On Sunday, videos posted on social media showed civilians hailing soldiers in the capital, as news of the coup reverberated in the country. Crowds danced in jubilation, waving the country’s flag in the streets.

Yet after the army statements, the US, UN and the regional body Ecowas swiftly condemned the coup, expressing fears of insecurity and further instability.

A statement on the “military seizure of power in Guinea” by the US state department said: “Violence and any extra-constitutional measures will only erode Guinea’s prospects for peace, stability, and prosperity. These actions could limit the ability of the United States and Guinea’s other international partners to support the country.”

Ghana’s president, Nana Akufo-Addo, who chairs Ecowas, said on Sunday the body “condemns with the greatest firmness this coup attempt”.

On Monday, Russia, a strong ally of Guinea, also said: “We demand the release of Mr Condé and a guarantee of his immunity.”

Analysts expressed worry that the coup had created a power vacuum, with likely disruption for the country’s lucrative mining sector, which had seen protests in recent months, which authorities clamped down on.

Eric Humphery-Smith, Africa analyst at risk intelligence company Verisk Maplecroft, said: “For the country’s booming mining sector, the situation could not come at a worse time. Miners now have little other option than to sit tight and await further clarity from the transitional authorities.”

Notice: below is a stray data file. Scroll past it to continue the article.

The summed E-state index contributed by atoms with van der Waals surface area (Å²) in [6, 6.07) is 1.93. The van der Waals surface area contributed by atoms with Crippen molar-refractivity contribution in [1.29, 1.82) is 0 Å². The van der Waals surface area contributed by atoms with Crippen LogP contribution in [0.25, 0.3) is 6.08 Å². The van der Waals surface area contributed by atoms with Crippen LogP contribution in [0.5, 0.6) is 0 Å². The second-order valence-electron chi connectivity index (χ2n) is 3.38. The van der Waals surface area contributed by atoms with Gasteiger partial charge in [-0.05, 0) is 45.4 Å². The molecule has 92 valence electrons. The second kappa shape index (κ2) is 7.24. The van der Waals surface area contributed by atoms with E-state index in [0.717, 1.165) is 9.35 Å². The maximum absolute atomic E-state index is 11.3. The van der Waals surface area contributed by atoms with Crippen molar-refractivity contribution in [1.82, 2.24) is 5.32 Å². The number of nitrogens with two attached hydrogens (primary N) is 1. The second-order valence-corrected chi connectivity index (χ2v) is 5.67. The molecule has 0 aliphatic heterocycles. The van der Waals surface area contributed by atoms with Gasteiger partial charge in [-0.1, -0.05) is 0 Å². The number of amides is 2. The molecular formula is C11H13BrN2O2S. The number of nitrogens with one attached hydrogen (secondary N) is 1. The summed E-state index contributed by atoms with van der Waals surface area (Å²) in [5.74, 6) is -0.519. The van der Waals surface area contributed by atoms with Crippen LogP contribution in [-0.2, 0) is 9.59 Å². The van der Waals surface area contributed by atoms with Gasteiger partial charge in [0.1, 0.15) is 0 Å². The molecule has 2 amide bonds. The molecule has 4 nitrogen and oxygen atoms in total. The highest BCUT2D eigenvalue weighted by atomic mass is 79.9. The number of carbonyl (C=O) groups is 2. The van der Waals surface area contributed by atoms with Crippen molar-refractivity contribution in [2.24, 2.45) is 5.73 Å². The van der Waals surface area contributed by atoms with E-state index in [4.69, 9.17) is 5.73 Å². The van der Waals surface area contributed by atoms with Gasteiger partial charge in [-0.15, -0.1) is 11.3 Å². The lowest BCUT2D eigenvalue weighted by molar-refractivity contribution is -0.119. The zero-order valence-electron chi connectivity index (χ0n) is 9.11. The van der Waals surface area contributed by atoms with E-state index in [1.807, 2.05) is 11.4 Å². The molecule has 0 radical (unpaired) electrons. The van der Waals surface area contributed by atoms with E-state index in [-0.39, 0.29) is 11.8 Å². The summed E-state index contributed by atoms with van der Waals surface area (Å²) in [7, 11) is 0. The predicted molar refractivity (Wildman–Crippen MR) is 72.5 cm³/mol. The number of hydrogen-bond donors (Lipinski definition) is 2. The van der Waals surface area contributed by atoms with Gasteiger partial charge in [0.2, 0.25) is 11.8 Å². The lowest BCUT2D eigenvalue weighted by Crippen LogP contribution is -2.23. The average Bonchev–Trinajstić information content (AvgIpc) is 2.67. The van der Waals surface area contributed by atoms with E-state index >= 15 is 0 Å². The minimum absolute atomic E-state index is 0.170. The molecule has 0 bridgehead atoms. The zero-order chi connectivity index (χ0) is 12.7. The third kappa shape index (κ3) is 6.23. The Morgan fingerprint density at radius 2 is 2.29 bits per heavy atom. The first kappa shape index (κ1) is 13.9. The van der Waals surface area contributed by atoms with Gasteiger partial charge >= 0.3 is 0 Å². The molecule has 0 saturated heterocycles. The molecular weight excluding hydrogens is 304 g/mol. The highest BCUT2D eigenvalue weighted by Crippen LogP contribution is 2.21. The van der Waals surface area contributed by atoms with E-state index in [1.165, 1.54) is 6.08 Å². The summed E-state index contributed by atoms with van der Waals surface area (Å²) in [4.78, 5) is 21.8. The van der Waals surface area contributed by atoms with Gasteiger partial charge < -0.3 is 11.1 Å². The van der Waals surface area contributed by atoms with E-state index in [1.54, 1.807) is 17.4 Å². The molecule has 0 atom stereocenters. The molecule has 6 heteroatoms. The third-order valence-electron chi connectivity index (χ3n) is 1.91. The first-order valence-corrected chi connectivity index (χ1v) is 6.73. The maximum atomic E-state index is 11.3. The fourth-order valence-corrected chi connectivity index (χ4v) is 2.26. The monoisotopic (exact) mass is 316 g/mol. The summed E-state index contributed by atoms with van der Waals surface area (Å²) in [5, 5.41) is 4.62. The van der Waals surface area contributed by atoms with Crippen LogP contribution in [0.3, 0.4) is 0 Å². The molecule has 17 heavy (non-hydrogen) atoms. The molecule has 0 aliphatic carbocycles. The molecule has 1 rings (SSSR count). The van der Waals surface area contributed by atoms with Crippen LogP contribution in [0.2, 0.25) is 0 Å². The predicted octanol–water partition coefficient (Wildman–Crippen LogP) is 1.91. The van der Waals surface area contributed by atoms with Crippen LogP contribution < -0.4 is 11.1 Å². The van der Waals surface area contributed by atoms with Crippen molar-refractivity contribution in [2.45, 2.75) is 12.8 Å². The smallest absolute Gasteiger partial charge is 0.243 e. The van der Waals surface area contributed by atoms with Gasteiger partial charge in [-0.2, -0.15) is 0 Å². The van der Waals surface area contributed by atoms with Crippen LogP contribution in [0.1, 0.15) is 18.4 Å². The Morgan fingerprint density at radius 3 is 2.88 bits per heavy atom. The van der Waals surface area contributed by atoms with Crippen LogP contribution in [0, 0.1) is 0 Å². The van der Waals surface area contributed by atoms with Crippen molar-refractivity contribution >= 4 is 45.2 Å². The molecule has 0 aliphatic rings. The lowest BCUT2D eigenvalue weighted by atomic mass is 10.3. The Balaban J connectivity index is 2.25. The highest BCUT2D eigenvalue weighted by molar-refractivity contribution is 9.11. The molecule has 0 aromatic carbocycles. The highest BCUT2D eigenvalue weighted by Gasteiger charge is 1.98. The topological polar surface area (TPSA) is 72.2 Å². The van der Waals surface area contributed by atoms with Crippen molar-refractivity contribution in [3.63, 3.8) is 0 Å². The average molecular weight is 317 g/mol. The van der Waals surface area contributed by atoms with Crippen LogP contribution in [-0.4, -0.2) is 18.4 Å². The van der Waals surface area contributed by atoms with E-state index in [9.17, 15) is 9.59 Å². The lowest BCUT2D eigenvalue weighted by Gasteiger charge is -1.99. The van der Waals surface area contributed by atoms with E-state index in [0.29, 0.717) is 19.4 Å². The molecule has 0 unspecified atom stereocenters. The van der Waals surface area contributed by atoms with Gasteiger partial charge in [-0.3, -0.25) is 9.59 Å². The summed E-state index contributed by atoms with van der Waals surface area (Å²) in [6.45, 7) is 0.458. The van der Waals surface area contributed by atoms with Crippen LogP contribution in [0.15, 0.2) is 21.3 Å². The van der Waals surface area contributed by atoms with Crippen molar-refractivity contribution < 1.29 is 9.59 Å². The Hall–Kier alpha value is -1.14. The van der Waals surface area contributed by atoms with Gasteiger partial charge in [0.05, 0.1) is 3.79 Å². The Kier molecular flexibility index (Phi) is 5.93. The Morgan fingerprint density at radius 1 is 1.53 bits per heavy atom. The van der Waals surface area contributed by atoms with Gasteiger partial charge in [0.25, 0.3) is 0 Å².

The new military rulers said all existing mining commitments would be honoured.

Yet in Guinea, many prominent civil society figures were more welcoming of the army’s role. The National Front for the Defence of the Constitution, a prominent civil society group which led mass protests in response to Condé’s third-term bid, called on citizens to hold a rally to welcome the release of political prisoners.

“We are waiting for the final liberation of the civil society leaders. People in Guinea have understood this situation fully and are accepting,” said Ibrahima Kalil Gueye, a spokesperson for the group. “The statements of the international community can still go on but on the ground, that’s what determines everything. I think the situation is under control of the military and accepted by the population.”

The military had promised to hold meetings with civil society groups to consult on the terms of the transition, he said, which the army had declared would last for at least 18 months.

Fabien Offner, a Guinea researcher for Amnesty International, said: “There’s a big gap between the declaration of the international community, who condemned very strongly this coup, and feeling amongst people [in Guinea]. When Condé ran for a third term, many people say, ‘What did you say then?’ People feel allies of Condé did not say enough about abuses.”

The events in Guinea are the latest political upheaval in west Africa, where military juntas have taken control of power in Mali – in the second coup within a year – and Chad, after the death of Idriss Déby. The unrest has deepened fears that states already vulnerable to rising jihadist violence in the Sahel could be weakened.